Irving Safdieh

Hello from the Homeland

For the past three years, we’ve left our home on the Jersey Shore to spend our summers in Netanya. This was never part of our plan but became something we considered following the pandemic. During COVID, our kids were always home from school, and we voluntarily chose to host impromptu backyard summer programs when catching the virus was still a concern. Those years made us realize that time is short, and when you have the opportunity to do something, you do it. Israel’s lockdown during the pandemic left a hole in our lives. After 2000 years, Jews had a homeland, but for some reason beyond our control, we couldn’t return. It felt strange not being able to go. We told ourselves we would as soon as we could.

When Israel finally opened in March, we booked our flights and started a new chapter of our lives. We got to know the country intimately by putting thousands of miles on our Citroen C4, building an unbreakable bond between our kids and their Jewish heritage by having them spend their days with Israeli kids at camp, and going to as many concerts as possible to immerse ourselves in the culture of the land with our brothers and sisters. To say that coming home every August was a major ירידה is an understatement. We’d book the following year’s flights the moment they’d become available.

Last Thursday, we landed in a different country. Gone were the thousands of Israeli flags that lined the highways following the judicial overhaul protests. Angry but proud to be Israeli, the protesters’ banner of arms was the country’s blue and white Star of David. You’d see no flag burnings here. Now, burnt-out cars litter Highway 2 with their disfigured yellow pool noodles resembling the hostage ribbon, as well as the faces of our hostages currently being held in Gaza. After nearly 10 months of war and under the threat of a looming war in the north that has the potential to bring utter destruction to the doorstep of 80% of Israel’s population, there is a cloud hanging over the country. The jubilant camp counselors from previous years carry a heavy weight on their faces. Did they lose friends at Nova? Have they spent most of the past 272 days in reserve duty? There are few tourists in כיכר העצמאות these days.

Before we left for the summer, friends and family asked if we’d reconsider going this year, given the situation. Would we really be willing to put our kids in harm’s way? Was it really necessary THIS YEAR? I’d respond that we are also at risk in the diaspora these days with the reemergence of the antisemitic beast almost everywhere in the world. But I knew and know it’s not the same. It’s one thing to be sitting comfortably from your home in America reading about a college campus encampment in Berkeley. It’s another receiving 200 Red Alert notifications following a Hezbollah barrage of missiles the day you planned to visit the Kinneret but couldn’t now because the area is on fire.

So why did we come back this year? First, ironically enough, because of Israel’s enemies. Hezbollah, Hamas, and Iran win if they deter Jews from being a part of Israel’s story. It’s what happened in the 1920s and 1930s when, following years of Jewish immigration to Palestine, Arab revolts encouraged the British to limit how many Jews could actually live in the land. If we choose not to be a part of the story, our enemies don’t need another round of revolts. They will have already achieved their goals through this war of attrition. What type of message would I send to my kids if we didn’t come here to be with our people during the darkest hours? That we are fair-weather friends? What type of message would I send to myself?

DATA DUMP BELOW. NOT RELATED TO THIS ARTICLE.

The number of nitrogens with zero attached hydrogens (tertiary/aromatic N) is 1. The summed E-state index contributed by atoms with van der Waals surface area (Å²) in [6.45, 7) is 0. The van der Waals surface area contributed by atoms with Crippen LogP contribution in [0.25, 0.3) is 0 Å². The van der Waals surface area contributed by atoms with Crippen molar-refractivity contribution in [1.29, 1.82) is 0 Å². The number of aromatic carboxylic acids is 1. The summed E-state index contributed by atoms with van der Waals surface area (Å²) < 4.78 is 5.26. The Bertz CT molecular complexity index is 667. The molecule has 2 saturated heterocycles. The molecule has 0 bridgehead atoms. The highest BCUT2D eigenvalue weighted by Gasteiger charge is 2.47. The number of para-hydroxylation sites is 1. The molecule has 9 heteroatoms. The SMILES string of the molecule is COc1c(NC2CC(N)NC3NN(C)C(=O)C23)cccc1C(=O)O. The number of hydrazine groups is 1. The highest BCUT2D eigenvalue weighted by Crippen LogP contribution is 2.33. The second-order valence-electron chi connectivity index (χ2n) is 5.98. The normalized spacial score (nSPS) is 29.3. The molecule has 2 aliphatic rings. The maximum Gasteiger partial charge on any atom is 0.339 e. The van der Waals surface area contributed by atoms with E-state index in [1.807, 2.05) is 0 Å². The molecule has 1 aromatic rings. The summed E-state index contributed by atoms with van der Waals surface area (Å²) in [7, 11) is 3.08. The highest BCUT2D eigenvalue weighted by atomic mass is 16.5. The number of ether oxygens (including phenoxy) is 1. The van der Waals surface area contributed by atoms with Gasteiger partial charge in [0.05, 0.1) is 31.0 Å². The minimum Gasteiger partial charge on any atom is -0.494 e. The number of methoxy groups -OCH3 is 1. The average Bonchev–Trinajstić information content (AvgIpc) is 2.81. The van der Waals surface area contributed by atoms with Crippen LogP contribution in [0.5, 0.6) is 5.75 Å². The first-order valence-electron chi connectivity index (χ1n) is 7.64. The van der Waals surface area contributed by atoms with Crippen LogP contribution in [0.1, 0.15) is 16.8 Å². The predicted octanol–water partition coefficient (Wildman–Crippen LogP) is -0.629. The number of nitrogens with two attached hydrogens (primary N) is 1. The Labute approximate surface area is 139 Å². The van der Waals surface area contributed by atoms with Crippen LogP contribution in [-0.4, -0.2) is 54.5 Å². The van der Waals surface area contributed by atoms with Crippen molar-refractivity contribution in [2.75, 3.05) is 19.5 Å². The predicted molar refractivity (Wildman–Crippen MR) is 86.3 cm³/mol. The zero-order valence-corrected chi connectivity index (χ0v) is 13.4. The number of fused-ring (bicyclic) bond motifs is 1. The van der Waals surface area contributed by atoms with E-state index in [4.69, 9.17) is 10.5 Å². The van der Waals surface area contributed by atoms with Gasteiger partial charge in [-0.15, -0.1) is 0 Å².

Second, because of the Israeli people. In most interactions we have here, people get a kick out of us trying to embed ourselves within Israeli society because we stick out like sore thumbs. The tell is Israelis don’t wear shorts, even in the height of summer, and I don’t pack pants. The conversations here are always lively and very quickly turn into much deeper discussions about the state of the nation and an attempt at Jewish geography. The interactions have taken on a cathartic tone when Israelis can share the burden of their past year in hell, take comfort to know that we are thinking about them all the time in the States, and be a little relieved that even though they are living under a fog of war, they at least don’t have to deal with Ivy League zombies proudly marching in support of Hamas outside of Manhattan’s Nova exhibit or see a Free Palestine emblazoned car in Pier Village.

Last week, we went to an Eden Hasson concert in Be’er Sheva. It was an outdoor event, and before it started, a message went up on the board letting everyone know that in the case of a rocket attack, which had happened just a few weeks before, we were to stay in our seats and cover our heads with our hands. Another reminder that we were only a few kilometers from an active warzone in Gaza. But when the lights went down at 9:30, thousands of Israelis, young and old, lit up the night. A reminder that even in our darkest hours, Jews love life! Eden didn’t go more than a few minutes without talking about our hostages or how our soldiers were protecting our right to freedom and liberty to live as Jews in a tough world. How fitting that this concert took place on the Fourth of July?

About the Author
Irving Safdieh launched The Sabra Report in 2015. The Sabra Report is a newsletter intended to stimulate conversation about Israel by recapping major events from various sources. Our conversation points are meant to encourage discussion amongst friends and family.
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